Three floors, five bars, flashing lights, and thumping bass are the ingredients that make up the tasty cocktail that is SOHO Nightclub. Each floor has its own atmosphere and guests are invited to wander from level to level, sipping drinks and taking in the scene. A male revue and a legion of go-go dancers add sultry moves to the mix on designated evenings. Revelers can relax with bottle service or hookah at tables—the perfect setting for reading a really good book.
Indian Road appeases edacious abdomens with tasty lunch and dinner options. Pacify overeager palates with entrees, such as the lobster mac & cheese—which is composed of lush lobster, macaroni pasta cloaked in an ambrosial four-cheese fusion, and truffle oil ($16)—or the vegetarian thai curry, a dish of brown rice, veggies, and torched tofu ($14). Indian Road also sports a capacious international suds selection with brews that include the French Kasteel Cru ($8) and Baltika Extra 9 lager from Russia ($7).
In 2004—on a mission to bolster its community’s wellspring of art, creativity, and education—the nonprofit Bergen Performing Arts Center took over the former John Harms Center, an art deco–style movie and vaudeville palace built in 1926. Today, in the same antique theater where Shakespeare screened his first car-chase movie, the Bergen Performing Arts Center hosts 150 yearly events that bring dance, music, and theatrical productions to an estimated 250,000 annual audience members. Networks like HBO, PBS, and MTV all have filmed international broadcasts on Bergen Performing Arts Center’s stage, which has seen the likes of Tony Bennett, Woody Allen, and the Dixie Chicks.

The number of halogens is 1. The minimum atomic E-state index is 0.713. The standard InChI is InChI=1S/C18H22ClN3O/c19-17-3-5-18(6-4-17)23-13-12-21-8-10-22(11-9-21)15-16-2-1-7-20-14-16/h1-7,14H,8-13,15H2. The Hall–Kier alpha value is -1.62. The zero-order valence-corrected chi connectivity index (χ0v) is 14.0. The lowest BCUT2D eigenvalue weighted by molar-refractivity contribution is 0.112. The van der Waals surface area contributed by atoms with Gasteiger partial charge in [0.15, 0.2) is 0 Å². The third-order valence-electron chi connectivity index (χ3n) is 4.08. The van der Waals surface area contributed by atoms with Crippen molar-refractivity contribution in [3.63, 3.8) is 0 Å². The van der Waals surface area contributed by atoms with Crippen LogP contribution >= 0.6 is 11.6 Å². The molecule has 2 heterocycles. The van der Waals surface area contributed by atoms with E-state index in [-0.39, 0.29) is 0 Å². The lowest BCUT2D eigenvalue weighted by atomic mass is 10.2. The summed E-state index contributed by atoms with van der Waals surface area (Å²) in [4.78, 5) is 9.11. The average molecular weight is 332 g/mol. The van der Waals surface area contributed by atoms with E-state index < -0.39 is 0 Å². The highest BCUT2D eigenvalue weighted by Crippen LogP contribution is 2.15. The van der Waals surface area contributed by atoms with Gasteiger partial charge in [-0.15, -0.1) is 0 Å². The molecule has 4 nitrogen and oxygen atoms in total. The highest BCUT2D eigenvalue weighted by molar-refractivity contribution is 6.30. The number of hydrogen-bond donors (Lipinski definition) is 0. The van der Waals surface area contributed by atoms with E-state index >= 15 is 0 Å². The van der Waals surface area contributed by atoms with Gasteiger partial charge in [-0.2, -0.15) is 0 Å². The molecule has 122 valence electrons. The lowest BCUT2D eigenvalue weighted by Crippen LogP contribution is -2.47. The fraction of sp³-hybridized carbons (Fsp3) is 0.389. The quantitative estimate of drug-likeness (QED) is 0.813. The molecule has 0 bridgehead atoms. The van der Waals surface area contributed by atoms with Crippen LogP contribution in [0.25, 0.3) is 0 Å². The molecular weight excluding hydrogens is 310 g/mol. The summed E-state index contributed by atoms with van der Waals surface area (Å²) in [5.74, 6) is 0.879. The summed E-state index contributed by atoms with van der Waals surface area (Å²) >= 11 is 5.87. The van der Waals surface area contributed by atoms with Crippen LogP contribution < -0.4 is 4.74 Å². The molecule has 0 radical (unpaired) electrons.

Before it became home to The Underground in 1997, the restaurant and bar's turn-of-the-century building housed a teashop owned by Mike Tyson's former mother-in-law and a communist bookstore reportedly teeming with FBI agents. It's an appropriately eclectic history for a nightspot that has been a filming location for TV shows such as Law and Order and stages diverse acts almost nightly, from offbeat musicals and cabaret singers to burgeoning comics and jazz combos.
Melodies and laughter soar toward The Underground's arched brick ceilings, carrying all the way to the bar where, behind its handmade stone top, bartenders mix cocktails, pour wines, and supply beer by the tap, bottle, and can. Libations complement the kitchen's shareable snacks, which range from platters of cuban paninis or barbecue pulled-pork sandwiches to pizzas such as the gorgonzola apple, which chefs make by hand with fruit plucked from a gorgonzola apple tree.
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